Tire Dumps
Got tires yet? Yet another waste-product of our automobilized society are the mountains of discarded tires left behind. It is very hard to get rid of these things, but here's how, over many decades, it's been done, generally: you establish a tire dump somewhere in the back country, where the few people who are around aren't paying much attention. Then the tires pile up by the millions, creating an instant toxic waste dump, mosquito generator and fire hazard. Within a few years, you rack up all kinds of safety violations but local officials are paid off to look the other way. Eventually the state is forced to take it over and to use public funds (perhaps shifted from transit or libraries) to pay for fire control and security.

Sooner or later there's a giant fire that burns for months. Lo and behold, you get rid of most of the tires!!! Newspapers skillfully whitewash the event, hiding the news on a back page; the cause of the fire is "under investigation," "no-one was hurt," and everyone is supposed to forget about it. But when tires burn, the toxins don't vanish, they are simply converted into toxic smog that we all end up breathing sooner or later. The most recent tire dump fire near NYC, as reported in the NY Times [Nov. 17, 2002, P. 41 (ie, a back page!)] was in upstate New York, in Seneca Falls. Lots and lots of tires were incinerated. [Additional information: New Yorker Magazine, June 28, 1993: "Duty of Care (A Reporter at Large)", by John McPhee.]

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Transportation Bigotry in the Media [updated]
Bicyclists are NOT responsible for the climate of reckless driving that pervades all of NYC's streets at all times. Yet New Yorkers are relentlessly propagandized to scapegoat bicyclists, via a strong undercurrent of transportation bigotry in the city's corporate media, including the NY Times. The fact is that bicyclists' approach to street safety is in similar proportion as motorists and pedestrians - ie, some are very careful, others take risks and others are reckless. Yet it is motorists who are killing and maiming people every day. This double standard against bicyclists reflects the permanent government's windshield perspective and reaction against the bike lanes being sprinkled here and there haphazardly by the rather schizophrenic City DoT, that are skimming away a tiny little bit of motorists' space. Perhaps the Establishment is reacting to Transportation Alternatives having become much more media savvy recently. It is important to remember that Mayor Bloomberg's bike lane program, as welcome as it is, still only makes up a tiny fraction of the city's streets; the overall climate of speeding and reckless motoring still reigns supreme.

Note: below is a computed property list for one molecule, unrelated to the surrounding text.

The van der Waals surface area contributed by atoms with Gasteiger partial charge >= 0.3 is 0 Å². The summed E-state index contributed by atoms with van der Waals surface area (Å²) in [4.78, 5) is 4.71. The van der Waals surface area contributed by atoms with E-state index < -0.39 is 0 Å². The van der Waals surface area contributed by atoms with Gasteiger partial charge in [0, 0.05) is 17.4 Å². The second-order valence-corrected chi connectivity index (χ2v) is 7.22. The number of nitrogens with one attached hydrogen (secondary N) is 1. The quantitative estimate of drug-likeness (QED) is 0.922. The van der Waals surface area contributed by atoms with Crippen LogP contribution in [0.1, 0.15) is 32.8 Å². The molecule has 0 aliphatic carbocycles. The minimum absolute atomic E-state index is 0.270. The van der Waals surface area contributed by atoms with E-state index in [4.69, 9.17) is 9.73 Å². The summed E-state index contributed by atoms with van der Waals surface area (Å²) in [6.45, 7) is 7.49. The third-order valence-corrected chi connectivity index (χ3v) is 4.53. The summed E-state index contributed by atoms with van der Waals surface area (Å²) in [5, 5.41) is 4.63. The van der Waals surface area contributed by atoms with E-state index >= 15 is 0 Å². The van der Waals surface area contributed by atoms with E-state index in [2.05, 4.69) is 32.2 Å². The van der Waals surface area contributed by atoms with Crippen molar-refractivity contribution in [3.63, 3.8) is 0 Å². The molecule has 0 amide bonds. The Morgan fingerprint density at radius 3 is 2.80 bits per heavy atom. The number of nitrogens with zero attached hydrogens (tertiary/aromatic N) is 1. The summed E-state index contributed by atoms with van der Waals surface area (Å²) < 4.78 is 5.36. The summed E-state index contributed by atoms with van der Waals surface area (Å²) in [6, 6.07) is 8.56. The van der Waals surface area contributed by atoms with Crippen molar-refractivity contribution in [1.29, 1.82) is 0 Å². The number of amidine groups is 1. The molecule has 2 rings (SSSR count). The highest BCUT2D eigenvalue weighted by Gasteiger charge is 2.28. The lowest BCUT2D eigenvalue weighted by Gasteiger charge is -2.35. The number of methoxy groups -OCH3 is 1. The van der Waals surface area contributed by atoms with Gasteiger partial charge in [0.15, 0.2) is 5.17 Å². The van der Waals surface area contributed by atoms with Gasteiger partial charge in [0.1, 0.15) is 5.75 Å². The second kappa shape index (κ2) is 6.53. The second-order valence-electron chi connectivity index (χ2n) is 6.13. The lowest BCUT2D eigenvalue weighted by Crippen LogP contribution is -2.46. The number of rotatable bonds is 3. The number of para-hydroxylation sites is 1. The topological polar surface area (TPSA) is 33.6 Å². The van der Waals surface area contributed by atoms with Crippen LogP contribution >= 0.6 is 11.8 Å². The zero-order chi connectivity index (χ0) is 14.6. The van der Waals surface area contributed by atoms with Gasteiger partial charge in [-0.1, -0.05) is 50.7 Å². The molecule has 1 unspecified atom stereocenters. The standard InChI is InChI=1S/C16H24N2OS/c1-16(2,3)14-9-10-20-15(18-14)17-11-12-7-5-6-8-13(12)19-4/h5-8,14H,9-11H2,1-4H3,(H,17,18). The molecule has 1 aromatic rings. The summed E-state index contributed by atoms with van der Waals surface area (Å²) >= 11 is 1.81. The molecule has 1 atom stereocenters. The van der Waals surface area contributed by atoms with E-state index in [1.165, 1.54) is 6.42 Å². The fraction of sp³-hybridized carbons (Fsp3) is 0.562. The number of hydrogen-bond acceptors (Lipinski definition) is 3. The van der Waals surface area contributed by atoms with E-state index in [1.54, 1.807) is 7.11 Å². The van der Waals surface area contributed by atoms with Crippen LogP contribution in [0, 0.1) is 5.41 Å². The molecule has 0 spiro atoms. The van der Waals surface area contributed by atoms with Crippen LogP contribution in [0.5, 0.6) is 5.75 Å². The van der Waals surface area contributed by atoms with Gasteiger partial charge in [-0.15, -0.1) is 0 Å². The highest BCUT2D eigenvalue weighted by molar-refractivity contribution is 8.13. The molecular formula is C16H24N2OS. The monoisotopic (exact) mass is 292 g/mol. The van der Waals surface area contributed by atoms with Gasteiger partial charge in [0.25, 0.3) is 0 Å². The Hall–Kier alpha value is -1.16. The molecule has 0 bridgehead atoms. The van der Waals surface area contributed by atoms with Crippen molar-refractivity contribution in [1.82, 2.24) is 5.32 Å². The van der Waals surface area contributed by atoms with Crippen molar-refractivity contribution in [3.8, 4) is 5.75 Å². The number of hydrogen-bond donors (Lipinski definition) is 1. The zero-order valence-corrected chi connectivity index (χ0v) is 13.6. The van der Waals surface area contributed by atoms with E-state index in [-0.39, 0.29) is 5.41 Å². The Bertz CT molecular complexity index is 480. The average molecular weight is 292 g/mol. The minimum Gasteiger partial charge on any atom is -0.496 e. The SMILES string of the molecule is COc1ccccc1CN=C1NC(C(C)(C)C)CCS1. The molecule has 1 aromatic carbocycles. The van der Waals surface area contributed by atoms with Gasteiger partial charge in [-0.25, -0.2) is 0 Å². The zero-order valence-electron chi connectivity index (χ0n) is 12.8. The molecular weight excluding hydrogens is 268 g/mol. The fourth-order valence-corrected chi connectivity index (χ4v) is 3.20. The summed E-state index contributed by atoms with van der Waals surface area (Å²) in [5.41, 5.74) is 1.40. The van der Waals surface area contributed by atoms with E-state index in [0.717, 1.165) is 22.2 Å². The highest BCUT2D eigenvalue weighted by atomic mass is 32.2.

The real culprits, of course, who need to be held responsible, and perhaps indicted, for our unsafe streets, are the NY State legislature, which bizarrely is in control of NYC speed limits; the City DoT (under the thumb of the taxi industry), which sets traffic light timing that encourages motor vehicle speeding; the NYPD's chronic lack of interest in cracking down on speeders and reckless driving; City Hall's longstanding program to incentivize private automobile use, proven every weekday by massive inbound private car traffic jams into Manhattan; and last but not least, City Hall's corresponding refusal to strongarm the MTA to stop treating transit users (mislabled "customers") as second- or third-class citizens.

Material compiled, written and edited by Wayne Fields. Senior Editor - George Haikalis. Sources include the New York Times, Newsday, the Wall St. Journal, the Boston Globe, the Washington Post, the Nation magazine, the New Yorker magazine, Harper's Magazine, the Financial Times, the New York Observer, web research, direct observation, etc.